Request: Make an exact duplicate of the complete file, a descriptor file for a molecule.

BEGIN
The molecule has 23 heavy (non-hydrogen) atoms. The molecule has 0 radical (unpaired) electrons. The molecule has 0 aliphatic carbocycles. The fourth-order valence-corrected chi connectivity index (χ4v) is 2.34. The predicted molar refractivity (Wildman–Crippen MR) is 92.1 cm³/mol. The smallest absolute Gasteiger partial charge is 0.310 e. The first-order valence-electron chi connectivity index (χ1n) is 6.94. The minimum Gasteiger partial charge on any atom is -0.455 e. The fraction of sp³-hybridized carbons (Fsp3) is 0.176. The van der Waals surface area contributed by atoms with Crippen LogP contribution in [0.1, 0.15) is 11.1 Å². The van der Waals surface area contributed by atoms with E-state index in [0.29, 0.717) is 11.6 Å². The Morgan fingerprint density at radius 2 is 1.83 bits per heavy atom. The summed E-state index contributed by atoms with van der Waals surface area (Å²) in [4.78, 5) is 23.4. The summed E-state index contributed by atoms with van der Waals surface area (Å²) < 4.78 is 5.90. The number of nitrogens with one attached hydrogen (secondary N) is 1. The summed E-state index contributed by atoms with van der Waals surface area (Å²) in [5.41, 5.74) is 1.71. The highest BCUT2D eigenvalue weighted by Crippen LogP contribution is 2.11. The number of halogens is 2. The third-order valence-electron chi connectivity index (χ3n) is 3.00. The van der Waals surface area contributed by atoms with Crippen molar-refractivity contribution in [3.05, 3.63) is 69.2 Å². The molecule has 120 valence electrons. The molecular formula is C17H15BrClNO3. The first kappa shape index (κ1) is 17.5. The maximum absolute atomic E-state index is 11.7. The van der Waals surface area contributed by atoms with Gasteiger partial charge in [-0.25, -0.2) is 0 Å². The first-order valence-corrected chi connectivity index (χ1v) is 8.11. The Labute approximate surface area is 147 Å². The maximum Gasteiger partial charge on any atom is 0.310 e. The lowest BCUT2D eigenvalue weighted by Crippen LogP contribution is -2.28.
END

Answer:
The molecule has 23 heavy (non-hydrogen) atoms. The molecule has 0 radical (unpaired) electrons. The molecule has 0 aliphatic carbocycles. The fourth-order valence-corrected chi connectivity index (χ4v) is 2.34. The predicted molar refractivity (Wildman–Crippen MR) is 92.1 cm³/mol. The smallest absolute Gasteiger partial charge is 0.310 e. The first-order valence-electron chi connectivity index (χ1n) is 6.94. The minimum Gasteiger partial charge on any atom is -0.455 e. The fraction of sp³-hybridized carbons (Fsp3) is 0.176. The van der Waals surface area contributed by atoms with Crippen LogP contribution in [0.1, 0.15) is 11.1 Å². The van der Waals surface area contributed by atoms with E-state index in [0.29, 0.717) is 11.6 Å². The Morgan fingerprint density at radius 2 is 1.83 bits per heavy atom. The summed E-state index contributed by atoms with van der Waals surface area (Å²) in [4.78, 5) is 23.4. The summed E-state index contributed by atoms with van der Waals surface area (Å²) < 4.78 is 5.90. The number of nitrogens with one attached hydrogen (secondary N) is 1. The summed E-state index contributed by atoms with van der Waals surface area (Å²) in [5.41, 5.74) is 1.71. The highest BCUT2D eigenvalue weighted by Crippen LogP contribution is 2.11. The number of halogens is 2. The third-order valence-electron chi connectivity index (χ3n) is 3.00. The van der Waals surface area contributed by atoms with Crippen molar-refractivity contribution in [3.05, 3.63) is 69.2 Å². The molecule has 120 valence electrons. The molecular formula is C17H15BrClNO3. The first kappa shape index (κ1) is 17.5. The maximum absolute atomic E-state index is 11.7. The van der Waals surface area contributed by atoms with Gasteiger partial charge in [-0.25, -0.2) is 0 Å². The first-order valence-corrected chi connectivity index (χ1v) is 8.11. The Labute approximate surface area is 147 Å². The maximum Gasteiger partial charge on any atom is 0.310 e. The lowest BCUT2D eigenvalue weighted by Crippen LogP contribution is -2.28.